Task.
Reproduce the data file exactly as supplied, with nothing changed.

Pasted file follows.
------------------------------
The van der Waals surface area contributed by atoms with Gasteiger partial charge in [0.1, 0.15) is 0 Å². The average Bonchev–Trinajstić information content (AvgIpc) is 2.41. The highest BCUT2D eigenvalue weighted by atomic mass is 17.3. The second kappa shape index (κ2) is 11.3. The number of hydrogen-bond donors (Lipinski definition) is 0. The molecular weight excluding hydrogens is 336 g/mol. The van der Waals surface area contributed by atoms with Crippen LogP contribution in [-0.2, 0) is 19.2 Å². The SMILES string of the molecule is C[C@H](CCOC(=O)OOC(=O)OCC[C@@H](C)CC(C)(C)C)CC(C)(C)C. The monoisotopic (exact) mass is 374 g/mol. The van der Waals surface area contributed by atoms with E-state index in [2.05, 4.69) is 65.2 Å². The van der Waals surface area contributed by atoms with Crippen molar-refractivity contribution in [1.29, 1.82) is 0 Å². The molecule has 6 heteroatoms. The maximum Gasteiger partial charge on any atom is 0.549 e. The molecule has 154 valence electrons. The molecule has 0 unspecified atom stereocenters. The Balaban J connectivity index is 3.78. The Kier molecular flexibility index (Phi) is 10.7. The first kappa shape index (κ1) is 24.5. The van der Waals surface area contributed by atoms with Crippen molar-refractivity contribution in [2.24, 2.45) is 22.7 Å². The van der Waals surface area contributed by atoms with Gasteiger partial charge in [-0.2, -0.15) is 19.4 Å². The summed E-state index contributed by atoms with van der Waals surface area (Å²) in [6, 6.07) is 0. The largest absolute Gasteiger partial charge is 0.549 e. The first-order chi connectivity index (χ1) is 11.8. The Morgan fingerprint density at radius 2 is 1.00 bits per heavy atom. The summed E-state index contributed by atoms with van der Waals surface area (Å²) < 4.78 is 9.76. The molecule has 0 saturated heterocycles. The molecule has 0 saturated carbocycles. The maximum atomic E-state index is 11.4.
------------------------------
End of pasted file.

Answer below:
The van der Waals surface area contributed by atoms with Gasteiger partial charge in [0.1, 0.15) is 0 Å². The average Bonchev–Trinajstić information content (AvgIpc) is 2.41. The highest BCUT2D eigenvalue weighted by atomic mass is 17.3. The second kappa shape index (κ2) is 11.3. The number of hydrogen-bond donors (Lipinski definition) is 0. The molecular weight excluding hydrogens is 336 g/mol. The van der Waals surface area contributed by atoms with Crippen LogP contribution in [-0.2, 0) is 19.2 Å². The SMILES string of the molecule is C[C@H](CCOC(=O)OOC(=O)OCC[C@@H](C)CC(C)(C)C)CC(C)(C)C. The monoisotopic (exact) mass is 374 g/mol. The van der Waals surface area contributed by atoms with E-state index in [2.05, 4.69) is 65.2 Å². The van der Waals surface area contributed by atoms with Crippen molar-refractivity contribution in [1.29, 1.82) is 0 Å². The molecule has 6 heteroatoms. The maximum Gasteiger partial charge on any atom is 0.549 e. The molecule has 154 valence electrons. The molecule has 0 unspecified atom stereocenters. The Balaban J connectivity index is 3.78. The Kier molecular flexibility index (Phi) is 10.7. The first kappa shape index (κ1) is 24.5. The van der Waals surface area contributed by atoms with Crippen molar-refractivity contribution in [2.24, 2.45) is 22.7 Å². The van der Waals surface area contributed by atoms with Gasteiger partial charge in [-0.2, -0.15) is 19.4 Å². The summed E-state index contributed by atoms with van der Waals surface area (Å²) in [6, 6.07) is 0. The largest absolute Gasteiger partial charge is 0.549 e. The first-order chi connectivity index (χ1) is 11.8. The Morgan fingerprint density at radius 2 is 1.00 bits per heavy atom. The summed E-state index contributed by atoms with van der Waals surface area (Å²) < 4.78 is 9.76. The molecule has 0 saturated heterocycles. The molecule has 0 saturated carbocycles. The maximum atomic E-state index is 11.4.